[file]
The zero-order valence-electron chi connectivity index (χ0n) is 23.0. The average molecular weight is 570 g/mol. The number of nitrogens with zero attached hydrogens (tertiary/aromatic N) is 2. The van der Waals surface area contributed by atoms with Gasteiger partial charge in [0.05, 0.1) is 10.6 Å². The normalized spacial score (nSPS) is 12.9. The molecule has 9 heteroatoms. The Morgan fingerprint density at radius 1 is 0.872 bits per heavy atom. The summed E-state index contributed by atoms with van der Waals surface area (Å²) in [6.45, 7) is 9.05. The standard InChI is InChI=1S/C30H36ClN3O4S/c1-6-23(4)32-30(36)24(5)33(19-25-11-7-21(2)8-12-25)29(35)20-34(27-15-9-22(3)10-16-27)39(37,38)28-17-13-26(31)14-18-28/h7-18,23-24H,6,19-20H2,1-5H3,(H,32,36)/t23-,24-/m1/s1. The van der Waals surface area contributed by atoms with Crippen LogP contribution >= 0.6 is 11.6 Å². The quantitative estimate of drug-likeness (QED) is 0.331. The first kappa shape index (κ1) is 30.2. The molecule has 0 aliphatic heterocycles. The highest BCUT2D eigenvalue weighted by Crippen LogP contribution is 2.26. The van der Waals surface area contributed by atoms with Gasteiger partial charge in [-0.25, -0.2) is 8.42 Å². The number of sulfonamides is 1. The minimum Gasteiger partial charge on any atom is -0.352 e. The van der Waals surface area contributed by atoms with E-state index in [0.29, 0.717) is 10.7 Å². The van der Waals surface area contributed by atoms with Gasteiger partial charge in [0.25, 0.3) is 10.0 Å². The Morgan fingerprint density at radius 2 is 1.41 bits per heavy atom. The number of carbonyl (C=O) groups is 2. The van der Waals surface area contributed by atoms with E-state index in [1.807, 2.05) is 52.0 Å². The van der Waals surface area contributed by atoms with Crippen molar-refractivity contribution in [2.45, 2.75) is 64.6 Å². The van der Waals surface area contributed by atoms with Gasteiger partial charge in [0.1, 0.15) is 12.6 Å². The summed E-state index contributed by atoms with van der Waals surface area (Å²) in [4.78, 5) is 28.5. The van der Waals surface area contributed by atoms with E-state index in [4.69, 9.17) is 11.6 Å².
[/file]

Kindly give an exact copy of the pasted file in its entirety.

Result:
The zero-order valence-electron chi connectivity index (χ0n) is 23.0. The average molecular weight is 570 g/mol. The number of nitrogens with zero attached hydrogens (tertiary/aromatic N) is 2. The van der Waals surface area contributed by atoms with Gasteiger partial charge in [0.05, 0.1) is 10.6 Å². The normalized spacial score (nSPS) is 12.9. The molecule has 9 heteroatoms. The Morgan fingerprint density at radius 1 is 0.872 bits per heavy atom. The summed E-state index contributed by atoms with van der Waals surface area (Å²) in [6.45, 7) is 9.05. The standard InChI is InChI=1S/C30H36ClN3O4S/c1-6-23(4)32-30(36)24(5)33(19-25-11-7-21(2)8-12-25)29(35)20-34(27-15-9-22(3)10-16-27)39(37,38)28-17-13-26(31)14-18-28/h7-18,23-24H,6,19-20H2,1-5H3,(H,32,36)/t23-,24-/m1/s1. The van der Waals surface area contributed by atoms with Crippen LogP contribution >= 0.6 is 11.6 Å². The quantitative estimate of drug-likeness (QED) is 0.331. The first kappa shape index (κ1) is 30.2. The molecule has 0 aliphatic heterocycles. The highest BCUT2D eigenvalue weighted by Crippen LogP contribution is 2.26. The van der Waals surface area contributed by atoms with Gasteiger partial charge in [-0.25, -0.2) is 8.42 Å². The number of sulfonamides is 1. The minimum Gasteiger partial charge on any atom is -0.352 e. The van der Waals surface area contributed by atoms with E-state index in [0.29, 0.717) is 10.7 Å². The van der Waals surface area contributed by atoms with Gasteiger partial charge in [0.25, 0.3) is 10.0 Å². The Morgan fingerprint density at radius 2 is 1.41 bits per heavy atom. The number of carbonyl (C=O) groups is 2. The van der Waals surface area contributed by atoms with E-state index in [1.807, 2.05) is 52.0 Å². The van der Waals surface area contributed by atoms with Crippen molar-refractivity contribution in [2.45, 2.75) is 64.6 Å². The van der Waals surface area contributed by atoms with Gasteiger partial charge in [0.1, 0.15) is 12.6 Å². The summed E-state index contributed by atoms with van der Waals surface area (Å²) in [4.78, 5) is 28.5. The van der Waals surface area contributed by atoms with E-state index in [4.69, 9.17) is 11.6 Å².